• blocks include valid transactions that the miner who produced it observed
  • a miner spends a small amount of (traditional) money to volunteer. The more money they spend, the more likely they are to win the lottery.
  • the miner who is chosen to produce the next block is allowed to include a transaction that grants themself a fixed number of points (say 25). These points come out of thin air rather than being transferred from someone
  • each block that is produced must designate another (previously-generated) block as its parent. The parent block must be valid in order for the child block to be valid.
  • if a miner hears about a new block xyz but doesn’t think that that block is valid, then instead of attempting to produce a block that descends from xyz, they will pretend that xyz didn’t exist and will re-mine the transactions that they’ve observed that haven’t been included in a valid block yet (i.e., generally the transactions that were in xyz)
  • there are a few more rules but this is good for now

The key here is that the miner pays a little bit of money to maybe win the lottery, and if they win, then they get a big reward (25 points) if they produced a valid block. But producing the next block incorrectly yields no reward (because everyone else will just ignore the block and re-mine those transactions). This creates an incentive to follow the rules and create valid blocks.

Additionally, the need to reference a parent (and the transitivity of invalidity from parent to child) means that future block producers must vote with their feet. Naming a block as your block’s parent is a vote of confidence for its correctness; if that parent was incorrect, you will get no reward (even if you did everything else correctly).

Note that the 25 points for the block reward came out of thin air; they weren’t transferred from anyone else; they are causing the total point count to inflate. And note that they only ‘exist’ in the sense that the miner producing that block says that her count has increased, and everyone goes along with it. But also, that’s how all of the points work; all ownership of points is strictly via consensus. Also note that if the miner producing that block had been greedy and decided to award themselves 30 points, then everyone else would have just rejected the block and tried to re-mine it. So, compliance with all of the rules of the system (including the self-reward mechanism) is enforced through consensus.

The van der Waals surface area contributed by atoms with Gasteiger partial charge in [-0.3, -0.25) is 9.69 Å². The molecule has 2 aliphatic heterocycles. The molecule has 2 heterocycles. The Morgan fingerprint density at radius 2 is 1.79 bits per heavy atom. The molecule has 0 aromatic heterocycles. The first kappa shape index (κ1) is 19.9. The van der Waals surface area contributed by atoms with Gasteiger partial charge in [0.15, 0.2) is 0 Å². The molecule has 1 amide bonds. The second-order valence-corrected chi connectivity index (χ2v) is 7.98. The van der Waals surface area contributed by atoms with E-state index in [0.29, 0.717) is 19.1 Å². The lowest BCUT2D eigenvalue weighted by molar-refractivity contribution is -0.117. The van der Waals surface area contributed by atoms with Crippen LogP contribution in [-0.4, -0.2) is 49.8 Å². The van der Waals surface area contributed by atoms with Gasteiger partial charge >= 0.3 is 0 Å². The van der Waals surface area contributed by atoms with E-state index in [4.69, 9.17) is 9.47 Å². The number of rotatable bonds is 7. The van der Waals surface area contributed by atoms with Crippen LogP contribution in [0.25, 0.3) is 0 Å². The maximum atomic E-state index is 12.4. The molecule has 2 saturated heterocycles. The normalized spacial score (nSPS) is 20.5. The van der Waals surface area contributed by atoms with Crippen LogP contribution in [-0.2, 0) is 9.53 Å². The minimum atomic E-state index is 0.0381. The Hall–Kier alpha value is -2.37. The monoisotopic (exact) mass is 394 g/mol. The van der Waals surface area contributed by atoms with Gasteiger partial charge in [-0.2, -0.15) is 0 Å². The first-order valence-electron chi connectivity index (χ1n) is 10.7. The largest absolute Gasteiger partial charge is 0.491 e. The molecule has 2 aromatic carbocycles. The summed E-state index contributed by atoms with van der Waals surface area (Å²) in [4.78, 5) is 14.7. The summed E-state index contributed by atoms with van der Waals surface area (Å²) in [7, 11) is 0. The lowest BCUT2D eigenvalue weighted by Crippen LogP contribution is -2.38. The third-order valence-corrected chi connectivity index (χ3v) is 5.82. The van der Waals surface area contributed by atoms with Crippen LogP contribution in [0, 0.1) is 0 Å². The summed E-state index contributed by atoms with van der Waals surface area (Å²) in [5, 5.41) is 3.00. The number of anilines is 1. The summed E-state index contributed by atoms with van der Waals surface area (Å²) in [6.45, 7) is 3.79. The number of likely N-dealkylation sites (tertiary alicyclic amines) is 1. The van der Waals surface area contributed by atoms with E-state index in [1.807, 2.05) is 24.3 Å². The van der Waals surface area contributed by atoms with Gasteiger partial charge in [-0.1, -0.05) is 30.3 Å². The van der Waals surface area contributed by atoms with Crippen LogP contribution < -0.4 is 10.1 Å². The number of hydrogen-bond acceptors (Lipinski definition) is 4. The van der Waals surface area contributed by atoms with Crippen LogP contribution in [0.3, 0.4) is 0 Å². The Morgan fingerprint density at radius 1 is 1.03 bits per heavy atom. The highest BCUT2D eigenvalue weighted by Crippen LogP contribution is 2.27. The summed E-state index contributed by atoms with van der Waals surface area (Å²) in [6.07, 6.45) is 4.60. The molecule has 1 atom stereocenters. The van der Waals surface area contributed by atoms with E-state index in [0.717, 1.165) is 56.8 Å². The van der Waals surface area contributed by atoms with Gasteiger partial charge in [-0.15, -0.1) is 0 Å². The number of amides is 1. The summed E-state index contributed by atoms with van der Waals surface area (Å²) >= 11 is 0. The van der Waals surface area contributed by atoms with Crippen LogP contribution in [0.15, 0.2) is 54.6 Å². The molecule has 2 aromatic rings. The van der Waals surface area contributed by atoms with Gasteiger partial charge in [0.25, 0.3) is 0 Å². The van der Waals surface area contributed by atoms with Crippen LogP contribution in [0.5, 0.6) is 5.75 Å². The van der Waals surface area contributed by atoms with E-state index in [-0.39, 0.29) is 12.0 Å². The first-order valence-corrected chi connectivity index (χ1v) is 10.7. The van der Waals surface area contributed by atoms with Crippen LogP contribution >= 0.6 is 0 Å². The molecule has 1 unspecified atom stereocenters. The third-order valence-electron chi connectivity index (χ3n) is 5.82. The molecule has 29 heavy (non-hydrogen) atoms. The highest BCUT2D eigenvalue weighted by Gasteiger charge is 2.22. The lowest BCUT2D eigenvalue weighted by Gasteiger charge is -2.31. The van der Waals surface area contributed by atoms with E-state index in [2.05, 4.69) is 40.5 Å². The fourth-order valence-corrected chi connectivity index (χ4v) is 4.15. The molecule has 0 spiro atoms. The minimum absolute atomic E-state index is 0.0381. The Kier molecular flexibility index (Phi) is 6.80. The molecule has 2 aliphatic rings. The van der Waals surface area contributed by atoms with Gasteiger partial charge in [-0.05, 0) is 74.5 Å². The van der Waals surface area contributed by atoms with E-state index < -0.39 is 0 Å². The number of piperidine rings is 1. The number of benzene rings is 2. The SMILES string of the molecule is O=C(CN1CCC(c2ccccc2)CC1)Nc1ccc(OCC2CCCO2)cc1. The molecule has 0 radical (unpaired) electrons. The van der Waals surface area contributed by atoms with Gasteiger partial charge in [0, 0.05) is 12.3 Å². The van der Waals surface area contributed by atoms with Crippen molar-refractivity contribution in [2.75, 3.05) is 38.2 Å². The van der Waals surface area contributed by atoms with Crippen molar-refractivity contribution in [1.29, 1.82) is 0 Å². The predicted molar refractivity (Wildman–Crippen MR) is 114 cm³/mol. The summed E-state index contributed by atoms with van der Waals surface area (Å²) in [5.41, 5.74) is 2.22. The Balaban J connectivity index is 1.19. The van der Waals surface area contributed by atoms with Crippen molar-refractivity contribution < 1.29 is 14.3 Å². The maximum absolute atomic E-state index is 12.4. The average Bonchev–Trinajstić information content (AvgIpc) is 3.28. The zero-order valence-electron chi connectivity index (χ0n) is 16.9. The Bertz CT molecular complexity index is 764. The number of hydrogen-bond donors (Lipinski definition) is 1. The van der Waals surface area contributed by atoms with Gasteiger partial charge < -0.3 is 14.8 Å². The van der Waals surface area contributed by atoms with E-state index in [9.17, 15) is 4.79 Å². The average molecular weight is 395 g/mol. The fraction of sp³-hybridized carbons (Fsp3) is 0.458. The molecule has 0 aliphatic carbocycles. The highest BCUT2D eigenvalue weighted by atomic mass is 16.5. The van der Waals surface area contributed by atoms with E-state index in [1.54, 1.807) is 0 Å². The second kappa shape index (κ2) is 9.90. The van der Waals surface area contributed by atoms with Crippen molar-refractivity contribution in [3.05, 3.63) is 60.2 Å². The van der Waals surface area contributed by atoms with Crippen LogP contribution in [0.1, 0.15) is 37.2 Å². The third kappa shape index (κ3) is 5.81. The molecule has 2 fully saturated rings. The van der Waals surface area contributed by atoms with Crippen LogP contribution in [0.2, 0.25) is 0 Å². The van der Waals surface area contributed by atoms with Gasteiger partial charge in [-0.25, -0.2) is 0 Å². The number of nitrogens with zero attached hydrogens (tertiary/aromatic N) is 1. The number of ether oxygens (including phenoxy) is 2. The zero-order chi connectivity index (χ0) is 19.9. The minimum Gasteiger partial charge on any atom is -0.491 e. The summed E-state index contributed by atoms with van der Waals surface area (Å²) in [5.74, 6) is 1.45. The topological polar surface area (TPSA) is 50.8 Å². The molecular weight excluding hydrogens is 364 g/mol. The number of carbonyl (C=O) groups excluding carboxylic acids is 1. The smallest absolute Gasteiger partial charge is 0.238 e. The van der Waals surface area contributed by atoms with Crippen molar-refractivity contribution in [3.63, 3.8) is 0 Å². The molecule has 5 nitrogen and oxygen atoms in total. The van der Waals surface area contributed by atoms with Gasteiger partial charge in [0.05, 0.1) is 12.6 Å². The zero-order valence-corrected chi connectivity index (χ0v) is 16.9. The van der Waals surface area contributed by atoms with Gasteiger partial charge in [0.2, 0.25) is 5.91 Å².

Time (and electricity) is money

The only other refinement needed is that instead of paying money into the lottery, the miner is actually paying electricity and compute time (generally on an ASIC), because the lottery is actually a brute force number search to find a number with a very unlikely special property. Each time a number satisfying this special property is found, the miner who found it is able to produce a block.

The special property

The miner is looking for a number (called the ‘nonce’) which, when concatenated with the other information in the block (the parent hash, each of the transactions, etc), produces a string that, when fed into the sha256 hashing algorithm, produces string output starting with k 0s.

There is no known inversion of sha256, so the only known way to solve this problem is by trying nonces at random. The more nonces tried, the greater likelihood of solving this problem.

k is a system parameter which auto-adjusts. The higher k is, the slower the miners in aggregate will produce blocks.

Why is this useful? Because the aggregate hashpower (i.e. total number of sha256s computable per second) of all miners might increase over time, and we still want blocks to be produced at a roughly 10 minute interval. So, we’ll have the miners follow the rule that they will observe the average block time over recent history, and if it is less than 10 minutes, k will increase, while if it is greater than 10 minutes, k will decrease.

Zooming out — consensus-based systems

At this point it will help to consider what we’ve described.

We have a virtual points/currency system, which processes transactions, verifying signatures, and updates a global ledger that maps public keys to token counts.